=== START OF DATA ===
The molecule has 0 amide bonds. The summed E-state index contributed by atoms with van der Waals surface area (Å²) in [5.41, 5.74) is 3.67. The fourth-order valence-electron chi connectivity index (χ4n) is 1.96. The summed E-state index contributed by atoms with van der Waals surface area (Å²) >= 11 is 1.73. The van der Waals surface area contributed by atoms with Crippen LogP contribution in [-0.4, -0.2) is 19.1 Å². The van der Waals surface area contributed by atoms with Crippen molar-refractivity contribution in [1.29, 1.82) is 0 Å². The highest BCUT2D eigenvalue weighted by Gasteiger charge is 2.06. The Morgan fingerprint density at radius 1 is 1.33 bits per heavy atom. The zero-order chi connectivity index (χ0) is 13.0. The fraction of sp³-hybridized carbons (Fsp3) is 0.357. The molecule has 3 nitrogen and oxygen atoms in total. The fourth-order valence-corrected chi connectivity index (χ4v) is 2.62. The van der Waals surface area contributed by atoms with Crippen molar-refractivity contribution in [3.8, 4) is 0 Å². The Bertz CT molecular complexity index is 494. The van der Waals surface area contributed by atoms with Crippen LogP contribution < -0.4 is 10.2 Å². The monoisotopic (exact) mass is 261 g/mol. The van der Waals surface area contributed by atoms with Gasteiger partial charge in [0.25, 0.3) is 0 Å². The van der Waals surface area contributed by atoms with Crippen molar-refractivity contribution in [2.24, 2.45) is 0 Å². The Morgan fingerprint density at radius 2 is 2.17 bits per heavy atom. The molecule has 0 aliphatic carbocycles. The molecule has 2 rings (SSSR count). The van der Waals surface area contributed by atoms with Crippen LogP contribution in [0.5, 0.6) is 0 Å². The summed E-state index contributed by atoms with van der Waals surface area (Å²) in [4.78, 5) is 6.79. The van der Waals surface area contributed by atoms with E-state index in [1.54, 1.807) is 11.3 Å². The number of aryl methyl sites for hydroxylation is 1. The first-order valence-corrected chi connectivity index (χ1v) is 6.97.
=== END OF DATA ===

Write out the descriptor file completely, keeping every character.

The molecule has 0 amide bonds. The summed E-state index contributed by atoms with van der Waals surface area (Å²) in [5.41, 5.74) is 3.67. The fourth-order valence-electron chi connectivity index (χ4n) is 1.96. The summed E-state index contributed by atoms with van der Waals surface area (Å²) >= 11 is 1.73. The van der Waals surface area contributed by atoms with Crippen LogP contribution in [-0.4, -0.2) is 19.1 Å². The van der Waals surface area contributed by atoms with Crippen molar-refractivity contribution in [1.29, 1.82) is 0 Å². The highest BCUT2D eigenvalue weighted by Gasteiger charge is 2.06. The Morgan fingerprint density at radius 1 is 1.33 bits per heavy atom. The zero-order chi connectivity index (χ0) is 13.0. The fraction of sp³-hybridized carbons (Fsp3) is 0.357. The molecule has 3 nitrogen and oxygen atoms in total. The fourth-order valence-corrected chi connectivity index (χ4v) is 2.62. The van der Waals surface area contributed by atoms with Crippen molar-refractivity contribution in [3.8, 4) is 0 Å². The Bertz CT molecular complexity index is 494. The van der Waals surface area contributed by atoms with Crippen LogP contribution < -0.4 is 10.2 Å². The monoisotopic (exact) mass is 261 g/mol. The van der Waals surface area contributed by atoms with Gasteiger partial charge in [0.25, 0.3) is 0 Å². The van der Waals surface area contributed by atoms with Crippen molar-refractivity contribution in [2.24, 2.45) is 0 Å². The Morgan fingerprint density at radius 2 is 2.17 bits per heavy atom. The molecule has 0 aliphatic carbocycles. The molecule has 2 rings (SSSR count). The van der Waals surface area contributed by atoms with Crippen LogP contribution in [0.5, 0.6) is 0 Å². The summed E-state index contributed by atoms with van der Waals surface area (Å²) in [4.78, 5) is 6.79. The van der Waals surface area contributed by atoms with E-state index in [1.54, 1.807) is 11.3 Å². The number of aryl methyl sites for hydroxylation is 1. The first-order valence-corrected chi connectivity index (χ1v) is 6.97.